If you see a man and you want him, you could walk right up to him and ask him on a date (easier said than done I know). However, women are much harder to break into. You cannot simply walk up to a woman and ask her to be your friend. As intuitive and social creatures by nature, that behavior would immediately cause our red flags to go up. We would read that as needy, dramatic, and extremely uncomfortable. Asking for friendship is unacceptable because our relationships with one another are built over time. It’s important to us that we get to know one another in great detail, and as we analyze facial expressions, body language and listening skills, we will decide overtime whether another women will become our friend. 

Sometimes, I find my internal social butterfly pushing me to reach out, grab that woman I don’t’ know that well, and tell her that intuition tells me we would be good friends. Then we could instantly begin sharing and swapping our passions and life secrets. But then I remember the time and care it takes to build a beautiful friendship. I remember that the women I have in my life now are amazing women, and they will continue to be a part of my life for years to come simply because we took the time to build us.

It’s the quality of the friendship that matters most, and to get quality you need time.  It can be easy to leech onto the party friend or the facebook friend when all your soul-filling friends are busy with their separate schedules. But instead, try practicing patience. With time, your intuition will prove to be right about that one woman friend.

Sooner than later you’ll be expressing your passions, reading and talking about your favorite book and listening to what makes your new friend tick. She’ll meet your other soul-filling friends and together you have begun conquering the adult social world. When you bond over passion, soul, emotions and interests, you’re building a lifelong friend. The kind of friend that will become the old lady in the rocking chair next to you. The one you will be taking lamaze classes with, and the one by your side through all the menopause and wrinkles. These are the friends that last a lifetime.

Published by: Liminas Magainze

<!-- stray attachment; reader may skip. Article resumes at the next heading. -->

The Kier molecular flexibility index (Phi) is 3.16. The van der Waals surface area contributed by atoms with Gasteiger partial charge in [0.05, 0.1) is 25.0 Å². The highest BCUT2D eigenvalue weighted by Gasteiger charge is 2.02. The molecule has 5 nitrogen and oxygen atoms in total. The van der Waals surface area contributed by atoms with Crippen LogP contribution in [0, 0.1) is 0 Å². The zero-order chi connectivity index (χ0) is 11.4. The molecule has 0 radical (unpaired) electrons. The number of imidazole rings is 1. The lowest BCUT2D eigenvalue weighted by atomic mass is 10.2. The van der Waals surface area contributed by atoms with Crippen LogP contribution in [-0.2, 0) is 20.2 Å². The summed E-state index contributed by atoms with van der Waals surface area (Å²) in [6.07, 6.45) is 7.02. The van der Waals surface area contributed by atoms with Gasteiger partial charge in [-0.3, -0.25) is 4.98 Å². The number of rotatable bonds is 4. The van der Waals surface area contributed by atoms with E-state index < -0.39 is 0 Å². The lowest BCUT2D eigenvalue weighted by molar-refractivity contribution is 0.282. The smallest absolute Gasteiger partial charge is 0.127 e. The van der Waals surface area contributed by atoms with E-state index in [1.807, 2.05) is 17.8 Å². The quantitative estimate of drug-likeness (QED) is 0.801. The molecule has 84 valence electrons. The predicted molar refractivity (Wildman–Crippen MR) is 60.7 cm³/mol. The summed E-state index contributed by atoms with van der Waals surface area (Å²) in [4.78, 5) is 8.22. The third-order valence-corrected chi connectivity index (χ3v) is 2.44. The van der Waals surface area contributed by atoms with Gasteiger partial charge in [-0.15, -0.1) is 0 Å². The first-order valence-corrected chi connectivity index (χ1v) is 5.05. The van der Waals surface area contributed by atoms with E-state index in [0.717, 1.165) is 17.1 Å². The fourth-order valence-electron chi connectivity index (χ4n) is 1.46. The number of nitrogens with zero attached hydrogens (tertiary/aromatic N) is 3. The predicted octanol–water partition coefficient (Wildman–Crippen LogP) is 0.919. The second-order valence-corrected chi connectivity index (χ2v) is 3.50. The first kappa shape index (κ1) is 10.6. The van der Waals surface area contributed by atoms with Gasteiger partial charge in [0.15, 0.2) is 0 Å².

Dating as a Twentysomething Woman
By: Jenna Reiss

(As a Liminas woman, you quite possibly could be the single gal amongst friends who are dating their college boyfriends, or engaged to their high school lovers. This perspective is written for those women, so they know that they are not alone in dating as a twentysomething, and that their hitched girlfriends, are undoubtedly more than excited to hear the single gal stories.)

I thought I had gone through all of the most influential firsts that happen in ones life: first kiss, first heartbreak, first home away from home and first college party.
These firsts will never be forgotten; however, they are moments of your life that you experience differently than the firsts that come your way as a twentysomething woman.

Sometime in your mid-twenties you find yourself at your first real job, paying for your first set of groceries, and living in what is probably your first self-financed apartment. It’s this time in your life, that you realize, whether you are newly single, or well into the game, you will be entering the real world of dating for the first time. This world, for many, can be of the utmost feared firsts for a twentysomething.

As one can imagine, when my college boyfriend and I broke up, I felt a number of emotions. In general, we had both known it simply wasn’t working. So, when we had “the talk”, although of course I felt sadness, I also found myself feeling a wave of relief.  That relief lasted about as long as your first sexual experience, because it quickly turned to fear when I realized that I was now entering the real world of dating. Now, on top of all the other emotions you feel when walking away from a loved one, I was feeling terrified. I was not only starting my first real job, (well, first job that I cared about), but I was also entering the real world of dating. I was horrified to play the game.

Meeting men in the real world. What does that even mean? Well, first of all it means not having classes to use as an excuse to study with your crush, not having your posse of girlfriends to use to get word to the new hottie that you’re interested, and it means no drunken bash to use as a sighting point. No, instead it means meeting men at weddings, at the gym, or at happy hour. It means taking a risk and putting yourself out there to be rejected, or adored.  It’s terrifying.

 But if there’s one thing I’ve learned from my heartbreak round-two, it’s that the relief I felt was there for a reason. I didn’t have to allow myself to dwell in fear. No, instead I could recognize that fear was there, and change my perspective. I decided to let my fear instill excitement. Now, I was going to be experiencing first hand, everything I’ve been reading about in Cosmo since I was seventeen. I will now understand the horror of a bad date, and the laughter that comes when telling your girlfriend about it. I will understand the wonder and anticipation preceding the first date with that cute boy from Trader Joes, and the butterflies one feels when the new boy next door finally asks you out. The dating world is just another first that, as a twentyomething woman, I am ready, and now excited about experiencing.